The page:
Was This Woman Fired for Being an Alcoholic?

Was This Woman Fired for Being an Alcoholic?

Was She Fired Because of Alcohol Abuse?

is alcoholism a disability

A Pennsylvania woman was allegedly fired from her job for being an alcoholic, though the nitty-gritty of what happened is still up for debate. In fact, it’s being debated in a Pennsylvania courtroom right now.

Lucy Dufala is suing Primanti Bros. Restaurant Corp. for wrongful termination and a host of other infringements. In early 2012, Dufala was working at Primanti Bros. as a waitress. She was also drinking heavily.

She sought help for her rapidly worsening alcohol abuse in January. The following month, she entered an inpatient drug and alcohol treatment center. During her two-week stay, she was allegedly told by her boss not to return to Primanti Bros. after getting out.

Okay, that’s a rough situation to be put in. Is it worth a lawsuit though? Does Dufala have a case for wrongful termination and discrimination? The answer will ultimately come down to how alcoholism is viewed in the eyes of the law.

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What’s the Big Deal?

While being fired for seeking alcohol treatment is a morally reprehensible move, is it illegal? Well, it is if Dufala was otherwise a capable employee.

Her lawsuit alleges that she was fired because of a disability. In this case, the disability just happened to be alcoholism. Otherwise, Dufala claims she was “a qualified individual with a disability who was able to perform her job functions with or without an accommodation” (Pittsburgh Post-Gazette).

This type of discriminatory practice, firing someone solely because of a disability, isn’t allowed under a number of laws, the most well know of which is the Americans with Disabilities Act.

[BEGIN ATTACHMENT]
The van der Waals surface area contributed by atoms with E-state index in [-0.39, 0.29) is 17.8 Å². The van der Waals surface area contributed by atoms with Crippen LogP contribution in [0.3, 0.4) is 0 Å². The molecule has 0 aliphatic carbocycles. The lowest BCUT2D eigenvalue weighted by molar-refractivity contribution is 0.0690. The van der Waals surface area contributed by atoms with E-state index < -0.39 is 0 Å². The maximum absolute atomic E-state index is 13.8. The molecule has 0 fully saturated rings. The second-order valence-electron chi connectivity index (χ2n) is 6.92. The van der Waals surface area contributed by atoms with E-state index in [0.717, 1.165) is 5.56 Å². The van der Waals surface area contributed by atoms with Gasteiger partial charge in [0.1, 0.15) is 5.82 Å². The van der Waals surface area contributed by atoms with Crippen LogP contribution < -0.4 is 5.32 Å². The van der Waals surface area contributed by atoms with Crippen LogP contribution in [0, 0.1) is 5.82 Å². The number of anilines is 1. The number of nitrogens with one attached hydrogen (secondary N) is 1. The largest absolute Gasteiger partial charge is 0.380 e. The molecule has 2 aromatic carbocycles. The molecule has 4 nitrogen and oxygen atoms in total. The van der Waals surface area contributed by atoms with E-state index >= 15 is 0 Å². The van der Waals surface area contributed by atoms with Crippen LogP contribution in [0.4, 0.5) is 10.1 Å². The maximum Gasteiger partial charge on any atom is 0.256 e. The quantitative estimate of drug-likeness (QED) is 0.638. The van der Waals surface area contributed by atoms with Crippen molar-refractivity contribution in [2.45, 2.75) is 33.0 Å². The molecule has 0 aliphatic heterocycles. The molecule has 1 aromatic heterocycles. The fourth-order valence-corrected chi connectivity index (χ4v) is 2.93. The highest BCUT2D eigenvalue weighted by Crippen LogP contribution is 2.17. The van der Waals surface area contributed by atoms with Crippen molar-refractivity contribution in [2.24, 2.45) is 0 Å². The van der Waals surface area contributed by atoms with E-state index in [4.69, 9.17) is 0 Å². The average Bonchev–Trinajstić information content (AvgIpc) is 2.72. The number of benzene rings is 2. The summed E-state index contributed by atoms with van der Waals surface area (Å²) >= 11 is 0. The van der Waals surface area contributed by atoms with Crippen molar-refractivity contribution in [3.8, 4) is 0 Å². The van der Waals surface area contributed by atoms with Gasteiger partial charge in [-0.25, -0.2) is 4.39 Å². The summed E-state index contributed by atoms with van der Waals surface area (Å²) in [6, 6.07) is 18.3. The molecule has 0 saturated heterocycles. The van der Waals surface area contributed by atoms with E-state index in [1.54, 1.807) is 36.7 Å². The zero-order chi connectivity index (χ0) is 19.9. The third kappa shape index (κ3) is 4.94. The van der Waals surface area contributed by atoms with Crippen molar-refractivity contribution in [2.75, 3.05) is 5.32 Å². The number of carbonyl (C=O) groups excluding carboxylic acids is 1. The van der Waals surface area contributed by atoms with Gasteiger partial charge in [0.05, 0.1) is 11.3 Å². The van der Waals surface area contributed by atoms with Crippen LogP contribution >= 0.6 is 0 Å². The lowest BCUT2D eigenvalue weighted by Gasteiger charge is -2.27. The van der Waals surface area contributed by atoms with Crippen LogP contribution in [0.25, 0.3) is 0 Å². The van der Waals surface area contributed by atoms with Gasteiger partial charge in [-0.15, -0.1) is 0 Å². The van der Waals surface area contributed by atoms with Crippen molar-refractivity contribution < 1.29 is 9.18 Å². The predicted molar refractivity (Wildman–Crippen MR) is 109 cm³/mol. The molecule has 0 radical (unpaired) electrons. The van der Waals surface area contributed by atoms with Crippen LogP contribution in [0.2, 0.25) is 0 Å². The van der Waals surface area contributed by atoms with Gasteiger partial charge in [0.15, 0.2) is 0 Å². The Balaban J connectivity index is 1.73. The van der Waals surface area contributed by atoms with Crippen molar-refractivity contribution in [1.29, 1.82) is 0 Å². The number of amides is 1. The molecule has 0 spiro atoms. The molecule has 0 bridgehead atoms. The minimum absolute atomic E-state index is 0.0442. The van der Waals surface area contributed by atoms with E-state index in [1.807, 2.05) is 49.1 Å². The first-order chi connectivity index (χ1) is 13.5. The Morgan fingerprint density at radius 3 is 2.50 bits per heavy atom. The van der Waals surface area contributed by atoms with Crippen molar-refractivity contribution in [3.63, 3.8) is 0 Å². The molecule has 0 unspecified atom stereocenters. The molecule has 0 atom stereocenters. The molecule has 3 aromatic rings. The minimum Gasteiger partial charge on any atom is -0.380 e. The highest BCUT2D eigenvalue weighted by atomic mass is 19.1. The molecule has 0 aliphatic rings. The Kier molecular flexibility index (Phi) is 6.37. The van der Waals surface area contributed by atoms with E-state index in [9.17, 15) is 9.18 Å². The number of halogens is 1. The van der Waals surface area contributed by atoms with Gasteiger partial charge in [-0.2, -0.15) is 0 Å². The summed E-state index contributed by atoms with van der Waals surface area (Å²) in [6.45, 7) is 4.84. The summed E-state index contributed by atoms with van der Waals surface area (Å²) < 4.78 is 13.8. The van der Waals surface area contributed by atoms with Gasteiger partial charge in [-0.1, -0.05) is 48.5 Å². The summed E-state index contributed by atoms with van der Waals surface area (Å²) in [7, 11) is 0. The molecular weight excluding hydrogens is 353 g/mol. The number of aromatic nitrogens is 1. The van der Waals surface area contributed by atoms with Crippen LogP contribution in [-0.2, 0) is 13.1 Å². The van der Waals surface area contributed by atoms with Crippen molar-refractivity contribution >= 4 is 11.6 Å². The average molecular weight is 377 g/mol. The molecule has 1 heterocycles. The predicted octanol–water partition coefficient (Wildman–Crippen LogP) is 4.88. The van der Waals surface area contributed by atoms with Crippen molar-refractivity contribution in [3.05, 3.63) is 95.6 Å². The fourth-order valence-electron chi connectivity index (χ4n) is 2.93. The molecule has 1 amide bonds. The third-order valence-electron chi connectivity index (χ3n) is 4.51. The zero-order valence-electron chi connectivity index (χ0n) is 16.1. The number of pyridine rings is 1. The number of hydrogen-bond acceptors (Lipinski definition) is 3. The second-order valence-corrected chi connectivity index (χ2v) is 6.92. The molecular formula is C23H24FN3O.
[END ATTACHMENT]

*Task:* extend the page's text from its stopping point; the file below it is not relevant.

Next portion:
Dufala’s lawsuit goes on to allege that there were eight other people employed by Primanti Bros. who drank heavily and still performed their jobs. While she was fired, these eight employees weren’t.

Her argument is, at its most basic, that she suffered consequences (losing her job) from her disability (alcoholism), not from the quality of her work, and that no one else suffered consequences from their disability. Her entire lawsuit hinges on whether alcoholism is considered a disability by the courts.

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Is Alcoholism a Disability?

There’s a case to be made for both sides here. On one hand, alcoholism is certainly a disability. It’s recognized as one by the ACLU and the Americans with Disabilities Act. It also has a long history of being recognized as a disease by the American Medical Association and other professional bodies.

On the other hand, alcoholism is one of the only self-inflicted disabilities I can think of. Don’t get me wrong, I believe alcoholics are born with the disease. I say this as someone with an academic understanding of alcoholism and as someone in recovery from substance abuse myself.

Still, there’s an invisible line we all cross from alcohol abuse to full-blown alcohol addiction. Dufala crossed that line at some point. It’s impossible to say when it was. Go to any treatment center or twelve-step meeting and that fact will become abundantly clear.

Dufala drank to the point that her abuse became dependence. Does that make her alcoholism any less of a disability, legally speaking? It remains to be seen. For this reason, and the others outline above, her lawsuit has far reaching consequences for the future of how we as a country handle substance abuse.

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